IV. MISSIONARY COMMUNITIES: DIVINE ALIGNMENTS
From the beginning the divinely inspired impulse to reach out with good news has always been energized by the filling of the Holy Spirit, the mandate of God’s word, the experience of transformed life and the burden for the lost. In every age and wherever the redeemed community is found there are those who experience a special burden and call to take the gospel into the streets and marketplaces and across cultural and linguistic frontiers. Those who have been so called and empowered for such a task have often found common cause. This is the essence and heart of what we call a missionary community. Such communities are born when there is alignment of vision, passion, burden, sense of call to ministry and theological confession. This alignment may produce a conviction that God has not just called numerous individuals to a similar ministry, but that God has called a community into being where vision, passion, burden, ministry gifting, experience, spiritual growth and renewal are shared. So it has been with Proclaim! International.
A missionary community is dynamic and changing. Its character and mission are influenced by those who become its members. Its members grow and change because they are part of and influenced by the community. It is more than the sum of its individual members yet it is nothing apart from them. A missionary community, like any other community, cannot exist without organization, administration, and structure, but these do not define its essence. At its heart a missionary community is a visible expression of the ongoing incarnational, redemptive work of Jesus Christ, enabled and empowered by the Holy Spirit. If it is an authentic and truly biblical missionary community it will bear the marks of the ecclesia, the body of Christ in its mission and its common life (koinonia).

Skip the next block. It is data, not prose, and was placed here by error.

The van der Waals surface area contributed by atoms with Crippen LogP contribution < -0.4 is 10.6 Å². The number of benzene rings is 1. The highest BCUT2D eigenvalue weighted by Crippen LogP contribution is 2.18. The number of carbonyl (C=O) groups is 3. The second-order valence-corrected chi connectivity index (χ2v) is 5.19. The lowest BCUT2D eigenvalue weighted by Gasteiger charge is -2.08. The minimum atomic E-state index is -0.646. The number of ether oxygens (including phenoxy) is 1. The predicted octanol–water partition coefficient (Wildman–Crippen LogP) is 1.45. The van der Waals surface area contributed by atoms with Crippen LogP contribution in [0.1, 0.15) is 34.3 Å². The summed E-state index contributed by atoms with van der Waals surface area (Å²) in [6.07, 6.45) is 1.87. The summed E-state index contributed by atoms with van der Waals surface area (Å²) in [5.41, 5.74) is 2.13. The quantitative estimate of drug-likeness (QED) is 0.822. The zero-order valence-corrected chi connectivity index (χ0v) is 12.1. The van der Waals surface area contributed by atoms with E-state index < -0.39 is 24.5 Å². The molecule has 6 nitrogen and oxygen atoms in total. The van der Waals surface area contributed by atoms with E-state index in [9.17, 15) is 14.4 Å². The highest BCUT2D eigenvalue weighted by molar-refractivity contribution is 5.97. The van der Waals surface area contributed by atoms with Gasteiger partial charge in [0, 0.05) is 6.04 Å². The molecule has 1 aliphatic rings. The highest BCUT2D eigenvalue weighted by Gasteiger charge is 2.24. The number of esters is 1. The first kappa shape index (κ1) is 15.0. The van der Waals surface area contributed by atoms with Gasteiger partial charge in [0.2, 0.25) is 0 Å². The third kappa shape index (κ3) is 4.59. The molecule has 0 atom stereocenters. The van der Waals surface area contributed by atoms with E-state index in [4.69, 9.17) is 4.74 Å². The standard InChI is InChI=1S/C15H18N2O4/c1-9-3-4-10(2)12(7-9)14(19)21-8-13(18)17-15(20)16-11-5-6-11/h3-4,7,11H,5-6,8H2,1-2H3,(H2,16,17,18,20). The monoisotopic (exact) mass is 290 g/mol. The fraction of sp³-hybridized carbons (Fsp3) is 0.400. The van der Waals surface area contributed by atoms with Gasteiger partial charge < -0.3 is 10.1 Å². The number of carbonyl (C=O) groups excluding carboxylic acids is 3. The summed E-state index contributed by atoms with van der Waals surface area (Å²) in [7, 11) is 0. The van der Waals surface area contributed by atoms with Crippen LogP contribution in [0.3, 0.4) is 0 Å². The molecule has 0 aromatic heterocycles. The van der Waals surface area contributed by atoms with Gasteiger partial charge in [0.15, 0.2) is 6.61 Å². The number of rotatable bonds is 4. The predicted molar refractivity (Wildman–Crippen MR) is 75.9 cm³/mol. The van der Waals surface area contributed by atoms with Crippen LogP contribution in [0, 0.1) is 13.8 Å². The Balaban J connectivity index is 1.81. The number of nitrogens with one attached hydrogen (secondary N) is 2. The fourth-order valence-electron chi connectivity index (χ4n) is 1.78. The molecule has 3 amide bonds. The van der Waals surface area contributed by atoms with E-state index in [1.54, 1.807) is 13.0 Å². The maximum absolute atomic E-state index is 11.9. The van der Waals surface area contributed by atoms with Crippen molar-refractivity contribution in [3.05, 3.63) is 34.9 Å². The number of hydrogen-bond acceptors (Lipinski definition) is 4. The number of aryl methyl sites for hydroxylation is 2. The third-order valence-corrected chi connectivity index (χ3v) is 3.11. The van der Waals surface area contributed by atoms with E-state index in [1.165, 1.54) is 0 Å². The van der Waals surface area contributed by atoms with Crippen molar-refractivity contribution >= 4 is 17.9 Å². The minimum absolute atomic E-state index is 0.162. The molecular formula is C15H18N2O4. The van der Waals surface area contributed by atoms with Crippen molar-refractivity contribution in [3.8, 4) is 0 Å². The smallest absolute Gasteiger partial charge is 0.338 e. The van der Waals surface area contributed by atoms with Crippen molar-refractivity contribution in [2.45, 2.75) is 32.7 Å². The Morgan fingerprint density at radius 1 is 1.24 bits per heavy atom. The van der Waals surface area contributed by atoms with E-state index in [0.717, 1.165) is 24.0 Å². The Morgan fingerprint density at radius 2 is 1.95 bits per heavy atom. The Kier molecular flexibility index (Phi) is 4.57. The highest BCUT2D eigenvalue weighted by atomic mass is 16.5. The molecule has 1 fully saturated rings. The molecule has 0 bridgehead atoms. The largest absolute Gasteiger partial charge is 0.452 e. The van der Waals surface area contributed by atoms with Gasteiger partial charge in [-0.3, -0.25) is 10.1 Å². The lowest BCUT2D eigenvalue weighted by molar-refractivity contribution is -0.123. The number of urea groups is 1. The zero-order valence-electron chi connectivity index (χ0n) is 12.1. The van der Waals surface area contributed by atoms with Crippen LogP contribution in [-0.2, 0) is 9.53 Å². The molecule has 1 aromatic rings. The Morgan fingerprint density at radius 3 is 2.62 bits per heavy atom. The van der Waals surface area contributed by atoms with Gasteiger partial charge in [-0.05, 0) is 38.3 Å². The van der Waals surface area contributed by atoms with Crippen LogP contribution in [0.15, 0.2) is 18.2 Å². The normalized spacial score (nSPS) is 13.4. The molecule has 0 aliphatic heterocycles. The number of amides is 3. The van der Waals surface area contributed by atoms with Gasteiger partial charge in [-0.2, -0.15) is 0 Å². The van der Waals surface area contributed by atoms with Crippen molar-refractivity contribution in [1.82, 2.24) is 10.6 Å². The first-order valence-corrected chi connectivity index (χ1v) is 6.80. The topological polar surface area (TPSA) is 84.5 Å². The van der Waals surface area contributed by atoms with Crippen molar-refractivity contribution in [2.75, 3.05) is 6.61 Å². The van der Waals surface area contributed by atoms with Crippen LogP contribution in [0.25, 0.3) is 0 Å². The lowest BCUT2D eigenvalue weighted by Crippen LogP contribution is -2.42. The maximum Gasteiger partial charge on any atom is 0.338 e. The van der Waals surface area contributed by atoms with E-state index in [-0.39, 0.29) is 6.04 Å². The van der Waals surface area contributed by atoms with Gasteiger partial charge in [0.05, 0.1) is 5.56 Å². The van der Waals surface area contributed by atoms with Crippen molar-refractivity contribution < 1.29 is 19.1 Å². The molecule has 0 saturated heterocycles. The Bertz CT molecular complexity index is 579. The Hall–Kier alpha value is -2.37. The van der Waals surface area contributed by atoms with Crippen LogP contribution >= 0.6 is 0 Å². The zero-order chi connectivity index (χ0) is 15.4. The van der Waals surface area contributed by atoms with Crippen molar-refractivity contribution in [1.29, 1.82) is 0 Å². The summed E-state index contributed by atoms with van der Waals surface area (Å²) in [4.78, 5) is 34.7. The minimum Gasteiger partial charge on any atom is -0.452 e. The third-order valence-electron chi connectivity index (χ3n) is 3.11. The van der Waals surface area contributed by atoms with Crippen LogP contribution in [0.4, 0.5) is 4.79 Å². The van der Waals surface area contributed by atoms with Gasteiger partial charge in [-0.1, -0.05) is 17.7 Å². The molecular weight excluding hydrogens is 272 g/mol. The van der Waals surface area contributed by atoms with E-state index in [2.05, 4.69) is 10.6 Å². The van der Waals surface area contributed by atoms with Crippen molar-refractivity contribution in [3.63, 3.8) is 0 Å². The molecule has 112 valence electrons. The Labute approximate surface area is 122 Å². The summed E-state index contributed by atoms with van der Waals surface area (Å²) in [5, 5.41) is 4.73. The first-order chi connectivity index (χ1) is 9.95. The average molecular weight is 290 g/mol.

If God truly calls communities of missionaries into being, then we believe He expects these communities to act, make decisions, practice true spirituality, maintain moral accountability and discipline, handle resources, appoint and dismiss leaders, exercise servant leadership, and maintain integrity in communications and all other areas in a manner that brings glory to God and is consistent with his character and the truth he has revealed in his word. We do not presume to fully understand everything about the shape and life of such a community, but with genuine humility we are seeking its formation based principally on the models and precepts found in the word of God.
V. THE PROMISE OF JESUS CHRIST TO BUILD HIS CHURCH: THE ‘RAISON D’ETRE’ FOR PROCLAIM! INTERNATIONAL
Jesus Christ declared that He would build his church and that the gates of hell would not overcome it (Matthew 16:18). By this and other scriptural truth, we understand that the principal instrument by which God will transmit his redemptive message to the ends of the earth and manifest his way, truth and life among all the nations is through the authentic and visible life and witness of local Christian communities called churches. It is about such communities that Jesus, the Christ, gave His promise. He will build them and they will not be overcome.